If you want to change your photographs, you need to change cameras. Changing cameras means that your photographs will change. A really good camera has something I suppose you might describe as its own distinctive aura.
-- Nobuyoshi Araki
I don’t think about what camera I should use that much. I just pick up the one that looks nicest on the day
-- William Eggleston
Cameras are wonderful little contraptions.
By making photographs, they are tools with which one can express their personal taste and private sensibilities. At the same time they physically exist as expressions of these same concepts. The relationship one has with their cameras affects their approach to making a picture.
People who shoot film simply do because they choose to, and the Photo Culture of Tokyo is full of film camera users. When I meet them out on the streets I ask to photograph their camera, and usually post it here the same day. All of the photos were shot with a Ricoh GRDII. I trust that this irony is not lost on anyone.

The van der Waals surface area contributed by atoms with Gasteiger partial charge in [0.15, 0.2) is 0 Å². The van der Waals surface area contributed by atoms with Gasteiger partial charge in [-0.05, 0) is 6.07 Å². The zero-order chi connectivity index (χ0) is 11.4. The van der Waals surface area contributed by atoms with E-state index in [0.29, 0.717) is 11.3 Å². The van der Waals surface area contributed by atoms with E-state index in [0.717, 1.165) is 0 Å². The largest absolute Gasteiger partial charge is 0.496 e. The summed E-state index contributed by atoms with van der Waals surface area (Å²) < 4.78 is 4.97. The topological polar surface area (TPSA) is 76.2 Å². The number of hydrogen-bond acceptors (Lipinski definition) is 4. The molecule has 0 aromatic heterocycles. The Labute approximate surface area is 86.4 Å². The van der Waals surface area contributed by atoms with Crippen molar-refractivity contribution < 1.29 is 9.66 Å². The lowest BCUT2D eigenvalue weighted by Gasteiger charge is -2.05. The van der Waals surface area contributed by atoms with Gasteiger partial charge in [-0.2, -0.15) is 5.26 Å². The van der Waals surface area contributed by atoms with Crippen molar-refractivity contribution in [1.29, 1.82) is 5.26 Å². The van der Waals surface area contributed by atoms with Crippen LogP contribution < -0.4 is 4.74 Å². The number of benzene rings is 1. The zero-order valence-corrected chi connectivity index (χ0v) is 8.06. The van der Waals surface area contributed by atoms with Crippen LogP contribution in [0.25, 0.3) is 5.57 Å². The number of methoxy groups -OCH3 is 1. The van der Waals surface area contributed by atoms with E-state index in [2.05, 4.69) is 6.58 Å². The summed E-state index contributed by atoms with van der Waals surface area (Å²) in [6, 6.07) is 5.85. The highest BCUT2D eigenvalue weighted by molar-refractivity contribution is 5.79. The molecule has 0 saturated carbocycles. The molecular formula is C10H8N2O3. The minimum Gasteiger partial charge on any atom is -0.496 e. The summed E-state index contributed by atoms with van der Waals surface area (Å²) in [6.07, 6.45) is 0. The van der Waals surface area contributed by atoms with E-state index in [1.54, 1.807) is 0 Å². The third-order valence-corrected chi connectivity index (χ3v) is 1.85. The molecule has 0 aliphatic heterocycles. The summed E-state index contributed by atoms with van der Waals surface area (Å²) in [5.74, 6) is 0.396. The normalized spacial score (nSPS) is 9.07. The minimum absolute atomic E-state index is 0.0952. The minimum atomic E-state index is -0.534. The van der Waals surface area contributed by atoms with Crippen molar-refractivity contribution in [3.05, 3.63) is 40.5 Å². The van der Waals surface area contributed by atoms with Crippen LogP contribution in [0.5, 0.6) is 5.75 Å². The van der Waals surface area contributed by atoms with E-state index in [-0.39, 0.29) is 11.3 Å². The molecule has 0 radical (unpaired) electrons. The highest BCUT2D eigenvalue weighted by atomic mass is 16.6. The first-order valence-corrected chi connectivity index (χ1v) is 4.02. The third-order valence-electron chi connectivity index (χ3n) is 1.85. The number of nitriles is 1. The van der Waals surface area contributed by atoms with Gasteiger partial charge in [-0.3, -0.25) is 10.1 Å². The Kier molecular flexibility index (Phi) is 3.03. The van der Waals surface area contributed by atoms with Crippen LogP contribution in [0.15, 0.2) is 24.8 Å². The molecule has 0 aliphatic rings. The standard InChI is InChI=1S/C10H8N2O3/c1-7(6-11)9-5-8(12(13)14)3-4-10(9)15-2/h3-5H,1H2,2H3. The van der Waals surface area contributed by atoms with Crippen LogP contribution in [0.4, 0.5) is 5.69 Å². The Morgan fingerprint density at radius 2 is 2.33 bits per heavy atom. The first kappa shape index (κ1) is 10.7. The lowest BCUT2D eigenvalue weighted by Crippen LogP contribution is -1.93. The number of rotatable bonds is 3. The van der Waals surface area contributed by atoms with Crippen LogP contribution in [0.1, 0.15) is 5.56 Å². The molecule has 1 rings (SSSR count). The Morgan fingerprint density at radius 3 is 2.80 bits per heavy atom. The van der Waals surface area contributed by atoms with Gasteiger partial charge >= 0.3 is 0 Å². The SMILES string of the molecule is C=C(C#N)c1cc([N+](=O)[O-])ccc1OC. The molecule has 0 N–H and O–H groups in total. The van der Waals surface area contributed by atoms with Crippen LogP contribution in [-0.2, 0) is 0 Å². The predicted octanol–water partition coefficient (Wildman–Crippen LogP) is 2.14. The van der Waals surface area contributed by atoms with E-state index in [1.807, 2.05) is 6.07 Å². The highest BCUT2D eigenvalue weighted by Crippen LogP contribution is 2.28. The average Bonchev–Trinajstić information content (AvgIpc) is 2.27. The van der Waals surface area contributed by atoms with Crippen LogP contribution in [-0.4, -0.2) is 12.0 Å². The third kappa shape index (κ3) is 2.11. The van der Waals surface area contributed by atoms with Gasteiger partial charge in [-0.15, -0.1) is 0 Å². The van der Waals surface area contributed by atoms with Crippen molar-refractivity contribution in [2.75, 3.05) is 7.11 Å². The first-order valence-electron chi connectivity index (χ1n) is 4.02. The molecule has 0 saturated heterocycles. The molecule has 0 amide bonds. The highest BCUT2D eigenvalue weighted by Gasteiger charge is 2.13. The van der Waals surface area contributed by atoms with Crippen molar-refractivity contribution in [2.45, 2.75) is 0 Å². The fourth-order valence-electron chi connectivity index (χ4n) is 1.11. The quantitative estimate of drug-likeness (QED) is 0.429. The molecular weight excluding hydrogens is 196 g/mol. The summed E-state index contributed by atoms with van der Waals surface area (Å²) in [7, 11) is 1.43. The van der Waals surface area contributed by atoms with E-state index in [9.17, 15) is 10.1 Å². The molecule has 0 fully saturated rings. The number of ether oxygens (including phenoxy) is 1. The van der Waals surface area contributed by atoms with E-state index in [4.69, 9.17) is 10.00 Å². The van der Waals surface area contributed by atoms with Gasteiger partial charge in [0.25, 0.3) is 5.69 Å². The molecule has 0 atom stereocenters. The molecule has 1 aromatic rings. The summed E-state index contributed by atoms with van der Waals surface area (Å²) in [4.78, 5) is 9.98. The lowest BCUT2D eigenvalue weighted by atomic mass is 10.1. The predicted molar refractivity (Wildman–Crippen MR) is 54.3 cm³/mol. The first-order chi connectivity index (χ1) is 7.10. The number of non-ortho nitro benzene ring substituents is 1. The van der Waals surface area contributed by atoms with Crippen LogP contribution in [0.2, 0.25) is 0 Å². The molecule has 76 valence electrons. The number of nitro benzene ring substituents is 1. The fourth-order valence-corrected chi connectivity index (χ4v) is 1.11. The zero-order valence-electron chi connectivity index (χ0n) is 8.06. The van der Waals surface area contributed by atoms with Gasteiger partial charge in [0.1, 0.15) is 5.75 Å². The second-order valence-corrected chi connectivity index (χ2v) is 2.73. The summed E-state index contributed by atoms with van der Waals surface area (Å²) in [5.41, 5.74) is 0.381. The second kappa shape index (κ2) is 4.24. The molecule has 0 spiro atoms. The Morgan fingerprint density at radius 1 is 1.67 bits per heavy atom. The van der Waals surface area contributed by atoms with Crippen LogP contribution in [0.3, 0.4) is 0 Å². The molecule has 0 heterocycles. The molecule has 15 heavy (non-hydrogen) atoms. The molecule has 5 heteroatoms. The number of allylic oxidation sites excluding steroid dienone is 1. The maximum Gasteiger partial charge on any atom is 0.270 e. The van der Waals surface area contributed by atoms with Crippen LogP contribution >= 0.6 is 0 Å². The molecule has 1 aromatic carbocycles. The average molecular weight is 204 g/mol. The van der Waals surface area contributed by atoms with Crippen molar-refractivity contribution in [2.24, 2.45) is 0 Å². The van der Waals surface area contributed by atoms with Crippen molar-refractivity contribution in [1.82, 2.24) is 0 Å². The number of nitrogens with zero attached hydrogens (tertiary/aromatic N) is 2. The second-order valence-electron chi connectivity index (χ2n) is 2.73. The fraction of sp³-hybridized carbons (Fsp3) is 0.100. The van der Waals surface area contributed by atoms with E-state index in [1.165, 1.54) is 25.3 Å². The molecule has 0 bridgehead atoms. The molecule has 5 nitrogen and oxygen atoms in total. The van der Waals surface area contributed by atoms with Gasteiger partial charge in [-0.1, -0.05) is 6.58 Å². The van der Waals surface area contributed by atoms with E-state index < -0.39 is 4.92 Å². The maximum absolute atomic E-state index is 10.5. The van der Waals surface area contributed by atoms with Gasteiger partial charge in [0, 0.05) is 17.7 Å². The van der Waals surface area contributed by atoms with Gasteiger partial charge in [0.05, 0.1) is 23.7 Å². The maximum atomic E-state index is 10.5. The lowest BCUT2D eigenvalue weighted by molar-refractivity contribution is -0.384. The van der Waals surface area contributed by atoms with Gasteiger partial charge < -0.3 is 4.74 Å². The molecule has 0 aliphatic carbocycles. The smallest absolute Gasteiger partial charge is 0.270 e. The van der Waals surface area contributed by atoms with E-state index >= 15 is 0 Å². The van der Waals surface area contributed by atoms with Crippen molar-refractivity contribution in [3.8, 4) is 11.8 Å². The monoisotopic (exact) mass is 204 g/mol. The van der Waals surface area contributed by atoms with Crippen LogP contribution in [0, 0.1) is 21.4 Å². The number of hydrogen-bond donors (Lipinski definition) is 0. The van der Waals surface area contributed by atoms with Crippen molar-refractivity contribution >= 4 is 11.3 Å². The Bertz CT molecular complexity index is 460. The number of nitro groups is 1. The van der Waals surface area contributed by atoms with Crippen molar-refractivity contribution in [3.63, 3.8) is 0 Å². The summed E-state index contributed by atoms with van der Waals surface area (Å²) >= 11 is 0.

These photos are meant for sharing. By all means, re-blog away. Clicking on the images will present you with a version 900 pixels wide to further enjoy.
There are some people who spend a lot of time arguing the finer technical points of the latest and greatest lenses and digital camera bodies with strangers on internet forums. It is important to keep in mind that the only camera or lens these people believe is worth shooting is the one that is rumored to be released next year.
Mr. Yamuchi shoots black and white film with manual focus Nikons and and wears the leather covering down through to the chassis of his camera. Photographically the 35mm f2.8 you see here is as basic as dirt on a farm.
Some people use $10,000 worth of camera and lenses and computers to shoot HDR snaps of an old barn which they toss on Flickr. (shrunk to 500 pixels across, of course).
Mr. Yamauchi has published 10 books worth of his street photography and consistently exhibits his own prints in solo exhibitions in Tokyo.